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With British Guns in Italy A Tribute to Italian Achievement

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Anglo-Italian friendship has been one of the few unchanging facts in modern international relations. Since the French Revolution, in the bellicose whirligig of history and of the old diplomacy's reckless dance with death, British troops have fought in turn against Frenchmen and Germans, against Russians and Austrians, against Bulgarians, Turks and Chinamen, against Boers, and even against Americans, but never, except for a handful of Napoleonic conscripts, against Italians. British and Italian troops, on the other hand, fought side by side in the Crimea, and, in the war which has just ended, have renewed and extended their comradeship in arms in Austria and Italy, in France and in the Balkans.

During the nineteenth century Italy in her Wars of Liberation gained, in a degree which this generation can hardly realise, the enthusiastic sympathy and the moral, and sometimes material, support of all the best elements in the British nation. There were poets—Byron and Shelley, the Brownings, Swinburne and Meredith—who were filled with a passionate devotion to the Italian cause.[1] There were statesmen—Palmerston, Lord John Russell and Gladstone—who did good work for Italian freedom, and Italians still remember that in 1861 the British Government was the first to recognise the new Kingdom of United Italy, while the Governments of other Powers were intriguing to harass and destroy it. There were individual, adventurous Englishmen, such as Forbes, the comrade of Garibaldi, who put their lives and their wealth at the disposal of Italian patriots. But, beyond all these, it was the great mass of the British people which stood steadily behind the Italian people in its long struggle for unity and freedom.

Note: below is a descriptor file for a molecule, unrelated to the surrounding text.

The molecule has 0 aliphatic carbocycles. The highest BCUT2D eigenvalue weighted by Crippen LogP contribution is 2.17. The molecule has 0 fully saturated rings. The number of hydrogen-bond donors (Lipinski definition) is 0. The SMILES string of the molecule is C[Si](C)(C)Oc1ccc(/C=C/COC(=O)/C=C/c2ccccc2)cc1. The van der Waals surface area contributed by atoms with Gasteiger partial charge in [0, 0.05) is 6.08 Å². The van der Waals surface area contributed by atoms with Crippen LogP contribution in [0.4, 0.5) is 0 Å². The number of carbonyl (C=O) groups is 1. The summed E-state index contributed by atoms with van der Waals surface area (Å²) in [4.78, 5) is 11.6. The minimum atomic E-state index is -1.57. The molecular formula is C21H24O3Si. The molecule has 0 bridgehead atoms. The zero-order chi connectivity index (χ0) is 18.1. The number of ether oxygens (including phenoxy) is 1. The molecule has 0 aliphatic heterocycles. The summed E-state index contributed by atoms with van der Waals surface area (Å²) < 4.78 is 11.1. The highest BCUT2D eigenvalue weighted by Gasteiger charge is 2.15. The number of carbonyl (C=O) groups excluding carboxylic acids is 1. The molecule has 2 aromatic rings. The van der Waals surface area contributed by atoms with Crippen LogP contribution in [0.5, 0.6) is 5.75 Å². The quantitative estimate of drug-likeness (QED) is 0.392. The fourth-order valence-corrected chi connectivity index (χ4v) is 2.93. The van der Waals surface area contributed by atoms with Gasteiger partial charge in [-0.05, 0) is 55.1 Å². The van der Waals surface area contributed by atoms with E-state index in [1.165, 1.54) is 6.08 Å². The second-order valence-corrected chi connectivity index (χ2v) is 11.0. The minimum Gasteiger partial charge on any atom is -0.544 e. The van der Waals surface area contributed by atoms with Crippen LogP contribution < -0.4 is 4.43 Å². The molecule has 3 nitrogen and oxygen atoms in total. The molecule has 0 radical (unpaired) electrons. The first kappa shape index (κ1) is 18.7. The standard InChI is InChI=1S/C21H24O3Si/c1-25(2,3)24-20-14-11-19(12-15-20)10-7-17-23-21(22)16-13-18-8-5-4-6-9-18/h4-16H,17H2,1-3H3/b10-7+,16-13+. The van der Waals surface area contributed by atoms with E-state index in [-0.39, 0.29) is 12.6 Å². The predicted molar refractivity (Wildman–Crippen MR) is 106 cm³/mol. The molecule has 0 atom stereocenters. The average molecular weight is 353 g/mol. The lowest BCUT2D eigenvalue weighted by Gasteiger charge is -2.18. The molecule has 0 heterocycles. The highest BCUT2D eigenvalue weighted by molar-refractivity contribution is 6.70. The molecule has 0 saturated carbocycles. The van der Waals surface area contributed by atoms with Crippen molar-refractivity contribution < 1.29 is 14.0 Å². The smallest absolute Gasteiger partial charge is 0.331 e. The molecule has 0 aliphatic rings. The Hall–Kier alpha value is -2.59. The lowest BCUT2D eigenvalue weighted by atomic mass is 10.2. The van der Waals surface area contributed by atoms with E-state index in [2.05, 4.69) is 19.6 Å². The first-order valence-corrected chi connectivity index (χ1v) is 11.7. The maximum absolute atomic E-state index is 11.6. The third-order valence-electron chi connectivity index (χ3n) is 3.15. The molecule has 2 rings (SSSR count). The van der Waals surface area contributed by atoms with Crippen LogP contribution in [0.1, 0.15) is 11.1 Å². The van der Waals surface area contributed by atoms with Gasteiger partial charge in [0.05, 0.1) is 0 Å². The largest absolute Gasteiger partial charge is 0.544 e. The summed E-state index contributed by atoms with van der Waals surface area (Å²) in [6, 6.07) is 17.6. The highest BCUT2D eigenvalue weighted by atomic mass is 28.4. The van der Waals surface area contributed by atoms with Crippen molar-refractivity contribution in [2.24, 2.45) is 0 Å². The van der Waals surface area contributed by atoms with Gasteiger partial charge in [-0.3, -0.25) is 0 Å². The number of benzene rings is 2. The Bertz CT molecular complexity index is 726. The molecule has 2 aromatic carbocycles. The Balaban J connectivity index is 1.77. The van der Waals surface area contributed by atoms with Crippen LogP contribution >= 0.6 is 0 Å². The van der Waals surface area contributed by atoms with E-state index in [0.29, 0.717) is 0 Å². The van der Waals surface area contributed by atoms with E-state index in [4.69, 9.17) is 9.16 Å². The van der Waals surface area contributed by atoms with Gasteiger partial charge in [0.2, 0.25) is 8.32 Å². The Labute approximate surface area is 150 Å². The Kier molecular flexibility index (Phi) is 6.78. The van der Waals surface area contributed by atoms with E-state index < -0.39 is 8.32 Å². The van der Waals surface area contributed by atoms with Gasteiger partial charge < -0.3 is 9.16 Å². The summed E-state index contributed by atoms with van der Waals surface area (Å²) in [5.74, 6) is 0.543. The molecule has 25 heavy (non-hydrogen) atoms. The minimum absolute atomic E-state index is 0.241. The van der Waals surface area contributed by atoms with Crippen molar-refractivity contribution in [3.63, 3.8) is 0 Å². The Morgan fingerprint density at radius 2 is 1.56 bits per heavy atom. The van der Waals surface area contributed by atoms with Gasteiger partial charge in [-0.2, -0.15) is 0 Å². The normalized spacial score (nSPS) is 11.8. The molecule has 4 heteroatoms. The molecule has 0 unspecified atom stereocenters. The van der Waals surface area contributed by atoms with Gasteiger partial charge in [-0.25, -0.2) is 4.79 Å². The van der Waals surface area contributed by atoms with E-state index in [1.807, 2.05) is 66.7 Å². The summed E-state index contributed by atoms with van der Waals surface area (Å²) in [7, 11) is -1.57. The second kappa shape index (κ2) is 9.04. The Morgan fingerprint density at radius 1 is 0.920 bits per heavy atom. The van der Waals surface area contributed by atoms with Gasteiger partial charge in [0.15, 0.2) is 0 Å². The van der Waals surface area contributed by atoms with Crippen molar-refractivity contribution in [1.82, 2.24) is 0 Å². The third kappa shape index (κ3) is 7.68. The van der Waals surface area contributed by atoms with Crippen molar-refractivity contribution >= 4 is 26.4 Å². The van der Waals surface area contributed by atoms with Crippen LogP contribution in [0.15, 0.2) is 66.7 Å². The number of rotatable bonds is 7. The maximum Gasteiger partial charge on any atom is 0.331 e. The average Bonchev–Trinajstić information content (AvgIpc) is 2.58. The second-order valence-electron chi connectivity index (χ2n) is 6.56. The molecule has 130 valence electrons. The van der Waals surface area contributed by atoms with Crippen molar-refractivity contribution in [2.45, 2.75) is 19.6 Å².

[Footnote 1: Even Tennyson, who was not very susceptible to foreign influences, invited Garibaldi to plant a tree in his garden.]

Mazzini, Garibaldi and Cavour, "the soul, the sword and the brain," which together created Modern Italy, all had close personal relations with this country. Mazzini, driven from his own land by foreign oppressors, lived a great part of his life in exile among us, and here dreamed those dreams, which still inspire generous youth throughout the world. When Garibaldi visited us in 1864, he was enthusiastically acclaimed by all sections of the nation, by the Prince of Wales, the Peerage and the Poet Laureate, no less than by the working classes. It is recorded that, used as he was, as a soldier, to the roar of battle and, as a sailor, to the roar of the storm, Garibaldi almost quailed before the tumultuous roar of welcome which greeted him as he came out of the railway station at Nine Elms. Cavour was a deep student and a great admirer of British institutions, both political and economic, and in a large measure founded Italian institutions upon them. And the first public speech he ever made was made in London in the English tongue. These great men passed in time from the stage of Italian public life, and others took their places, but amid all the shifting complexities of recent international politics, no shadow has ever fallen across the path of Anglo-Italian friendship....